Stringer v. USA
ORDER GRANTING 12 MOTION to Withdraw as Attorney Ethan Skaggs/Office of the Federal Public Defender; DENYING 1 28 U.S.C. Section 2255 petition, and DISMISSING CASE with prejudice. Further, the Court DECLINES to issue a certificate of appealability. The Court DIRECTS the Clerk of the Court to enter judgment in favor of the United States of America. Signed by Judge David R. Herndon on 3/9/2018. (ceh)
IN THE UNITED STATES DISTRICT COURT
FOR THE SOUTHERN DISTRICT OF ILLINOIS
JIMMIE L. STRINGER,
UNITED STATES OF AMERICA,
HERNDON, District Judge:
On May 10, 2016 petitioner Jimmie Stringer (“Stringer”) filed a Motion to
Vacate, Set Aside, or Correct Sentence pursuant to 28 U.S.C. § 2255 (doc 1.). In
his § 2255 motion, Stringer challenges his designation and sentence as a career
The Court, after reviewing the pleadings, and pursuant to Administrative
Order 176, referred the case to the Federal Public Defender given Johnson v.
United States, 135 S.Ct. 2251 (2015) and the fact that Stringer challenges his
career offender status. Thereafter, the Federal Public Defender moved to stay this
case pending a decision by the United States Supreme Court in Beckles v. United
States, 616 Fed.Appx 415 (11th Cir. 2015), cert. granted., --- U.S. ---, 136 S.Ct.
2510, --- L.E.2d --- (2016) (doc. 4), which the Court granted (doc. 5). On March
6, 2017, the Supreme Court issued its decision in Beckles v. United States, 137
S.Ct. 886 (2017) (holding broadly that advisory sentencing guidelines are not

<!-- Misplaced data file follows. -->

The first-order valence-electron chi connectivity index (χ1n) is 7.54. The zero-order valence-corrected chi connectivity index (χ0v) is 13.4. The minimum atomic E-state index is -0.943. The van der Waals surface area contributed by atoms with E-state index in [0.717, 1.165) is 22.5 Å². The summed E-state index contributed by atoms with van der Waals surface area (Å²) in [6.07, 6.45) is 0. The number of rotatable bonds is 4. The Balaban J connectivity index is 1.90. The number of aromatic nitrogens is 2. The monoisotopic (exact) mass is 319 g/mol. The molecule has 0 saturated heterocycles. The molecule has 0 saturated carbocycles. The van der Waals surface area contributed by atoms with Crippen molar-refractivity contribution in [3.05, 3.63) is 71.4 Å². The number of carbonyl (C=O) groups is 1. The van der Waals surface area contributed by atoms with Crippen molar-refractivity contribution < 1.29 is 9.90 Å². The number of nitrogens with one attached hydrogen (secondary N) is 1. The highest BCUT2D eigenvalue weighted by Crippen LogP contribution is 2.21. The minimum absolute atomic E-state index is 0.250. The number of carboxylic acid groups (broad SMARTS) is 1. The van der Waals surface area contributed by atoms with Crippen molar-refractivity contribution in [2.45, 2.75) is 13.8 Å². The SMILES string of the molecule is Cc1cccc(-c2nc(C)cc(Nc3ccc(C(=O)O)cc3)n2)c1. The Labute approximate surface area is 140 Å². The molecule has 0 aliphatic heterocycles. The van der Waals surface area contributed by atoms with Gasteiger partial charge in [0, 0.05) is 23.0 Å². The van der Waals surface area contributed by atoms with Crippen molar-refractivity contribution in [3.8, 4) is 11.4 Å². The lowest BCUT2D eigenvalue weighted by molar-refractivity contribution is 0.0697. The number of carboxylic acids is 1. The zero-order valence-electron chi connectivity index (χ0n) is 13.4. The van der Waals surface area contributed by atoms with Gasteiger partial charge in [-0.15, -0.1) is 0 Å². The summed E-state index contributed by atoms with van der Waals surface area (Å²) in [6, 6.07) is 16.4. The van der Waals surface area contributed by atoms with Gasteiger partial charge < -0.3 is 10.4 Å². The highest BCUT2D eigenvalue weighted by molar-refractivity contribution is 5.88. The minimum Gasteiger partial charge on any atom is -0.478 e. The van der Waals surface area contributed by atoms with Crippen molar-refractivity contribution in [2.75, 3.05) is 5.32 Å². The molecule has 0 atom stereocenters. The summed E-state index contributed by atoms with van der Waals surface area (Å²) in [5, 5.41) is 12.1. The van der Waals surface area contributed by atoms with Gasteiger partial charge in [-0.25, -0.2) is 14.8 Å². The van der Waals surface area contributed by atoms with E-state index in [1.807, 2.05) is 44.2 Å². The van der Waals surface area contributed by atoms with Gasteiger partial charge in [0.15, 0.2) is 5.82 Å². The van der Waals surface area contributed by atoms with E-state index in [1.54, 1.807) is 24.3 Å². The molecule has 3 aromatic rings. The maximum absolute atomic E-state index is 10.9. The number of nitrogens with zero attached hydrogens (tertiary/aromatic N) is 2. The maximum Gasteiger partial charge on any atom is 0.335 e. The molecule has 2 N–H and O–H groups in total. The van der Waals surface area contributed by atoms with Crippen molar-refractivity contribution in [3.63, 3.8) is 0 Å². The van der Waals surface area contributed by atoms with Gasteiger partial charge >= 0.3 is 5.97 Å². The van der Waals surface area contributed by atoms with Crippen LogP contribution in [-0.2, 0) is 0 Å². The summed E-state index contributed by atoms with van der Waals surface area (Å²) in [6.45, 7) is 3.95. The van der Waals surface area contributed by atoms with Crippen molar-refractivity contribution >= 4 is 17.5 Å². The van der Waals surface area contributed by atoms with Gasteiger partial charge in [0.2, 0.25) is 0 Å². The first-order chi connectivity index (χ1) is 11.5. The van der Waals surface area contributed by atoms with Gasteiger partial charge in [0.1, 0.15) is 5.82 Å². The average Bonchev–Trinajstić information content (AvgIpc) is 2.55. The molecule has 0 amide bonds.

subject to vagueness challenges under the Due Process Clause, and thus, the
reasoning of Johnson does not extend to § 4B1.2’s residual clause).
In light of Beckles and Stringer’s Plea Agreement with the Government
containing a waiver of challenges to the constitutionality of the United States
Sentencing Guidelines, the Federal Public Defender moved to withdraw as counsel
The FPD asserts that in exchange for the government not filing an
enhancement under Section 851, Stringer agreed to a plea agreement that
contained a waiver of appeal and collateral review rights along with a waiver of
challenges to the constitutionality of sentencing guidelines, and that no
information exists to prove one of the limited exceptions to a waiver of
appeal/collateral review rights. The Court, entered a show cause order directing
petitioner to show cause – no later than February 22, 2018 – why the undersigned
should not grant the Assistant FPD’s motion to withdraw and deny Stringers §
2255 petition (doc. 13). Stringer has failed to respond.1 Accordingly, the Court
agrees with the Assistant FPD and per Beckles that there is no basis to vacate or
correct Stringer’s sentence.
Pursuant to Rule 11(a) of the Rules Governing § 2255 Proceedings, this
Court denies a certificate of appealability in this case. A certificate of appealability
should issue only when the prisoner shows both “that jurists of reason would find
it debatable whether the petition states a valid claim of the denial of a
constitutional right, and that jurists of reason would find it debatable whether the
The Court reviewed and learned that Stringer was released from prison on February 5, 2018
and therefore did not receive a copy of the show cause order. However, the Court has not been
provided an updated address from petitioner Stringer to forward any mailings.
district court was correct in its procedural ruling.” Slack v. McDaniel, 529 U.S.
474, 484 (2000). This Court concludes that jurists of reason would not find it
debatable whether this Court correctly dismissed petitioner’s motion.
Accordingly, the Court DENIES and DISMISSES with prejudice Stringer’s
28 U.S.C. § 2255 motion (doc 1). And GRANTS the FPD’s motion to withdraw
(doc. 12). Further, the Court DECLINES to issue a certificate of appealability.
The DIRECTS the Clerk of the Court to enter judgment in favor of the United
States of American and against Jimmie Stringer.
IT IS SO ORDERED.
United States District Judge
Disclaimer: Justia Dockets & Filings provides public litigation records from the federal appellate and district courts. These filings and docket sheets should not be considered findings of fact or liability, nor do they necessarily reflect the view of Justia.
Why Is My Information Online?